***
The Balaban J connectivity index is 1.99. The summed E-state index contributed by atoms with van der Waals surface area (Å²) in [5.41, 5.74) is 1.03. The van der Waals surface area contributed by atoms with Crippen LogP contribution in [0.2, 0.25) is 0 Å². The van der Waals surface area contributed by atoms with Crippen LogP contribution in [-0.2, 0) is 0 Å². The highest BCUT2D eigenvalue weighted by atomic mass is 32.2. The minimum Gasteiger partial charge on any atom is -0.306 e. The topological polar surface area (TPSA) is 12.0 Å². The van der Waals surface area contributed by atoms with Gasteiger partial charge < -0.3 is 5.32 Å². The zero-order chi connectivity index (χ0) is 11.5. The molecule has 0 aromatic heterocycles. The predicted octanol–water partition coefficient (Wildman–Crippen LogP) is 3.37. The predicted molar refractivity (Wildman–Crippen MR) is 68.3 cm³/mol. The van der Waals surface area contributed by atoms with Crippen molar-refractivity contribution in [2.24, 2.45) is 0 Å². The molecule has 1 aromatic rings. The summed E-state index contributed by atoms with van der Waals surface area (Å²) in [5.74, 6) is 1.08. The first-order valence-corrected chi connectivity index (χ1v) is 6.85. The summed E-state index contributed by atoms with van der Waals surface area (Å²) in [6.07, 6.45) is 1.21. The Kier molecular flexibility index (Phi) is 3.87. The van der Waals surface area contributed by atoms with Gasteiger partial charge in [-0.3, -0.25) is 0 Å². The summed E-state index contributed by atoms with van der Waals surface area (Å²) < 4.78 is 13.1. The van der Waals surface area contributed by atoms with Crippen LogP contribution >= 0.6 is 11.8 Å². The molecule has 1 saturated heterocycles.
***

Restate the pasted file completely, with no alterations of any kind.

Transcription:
The Balaban J connectivity index is 1.99. The summed E-state index contributed by atoms with van der Waals surface area (Å²) in [5.41, 5.74) is 1.03. The van der Waals surface area contributed by atoms with Crippen LogP contribution in [0.2, 0.25) is 0 Å². The van der Waals surface area contributed by atoms with Crippen LogP contribution in [-0.2, 0) is 0 Å². The highest BCUT2D eigenvalue weighted by atomic mass is 32.2. The minimum Gasteiger partial charge on any atom is -0.306 e. The topological polar surface area (TPSA) is 12.0 Å². The van der Waals surface area contributed by atoms with Gasteiger partial charge < -0.3 is 5.32 Å². The zero-order chi connectivity index (χ0) is 11.5. The molecule has 0 aromatic heterocycles. The predicted octanol–water partition coefficient (Wildman–Crippen LogP) is 3.37. The predicted molar refractivity (Wildman–Crippen MR) is 68.3 cm³/mol. The van der Waals surface area contributed by atoms with Crippen molar-refractivity contribution in [2.24, 2.45) is 0 Å². The molecule has 1 aromatic rings. The summed E-state index contributed by atoms with van der Waals surface area (Å²) in [5.74, 6) is 1.08. The first-order valence-corrected chi connectivity index (χ1v) is 6.85. The summed E-state index contributed by atoms with van der Waals surface area (Å²) in [6.07, 6.45) is 1.21. The Kier molecular flexibility index (Phi) is 3.87. The van der Waals surface area contributed by atoms with Gasteiger partial charge in [-0.3, -0.25) is 0 Å². The summed E-state index contributed by atoms with van der Waals surface area (Å²) < 4.78 is 13.1. The van der Waals surface area contributed by atoms with Crippen LogP contribution >= 0.6 is 11.8 Å². The molecule has 1 saturated heterocycles.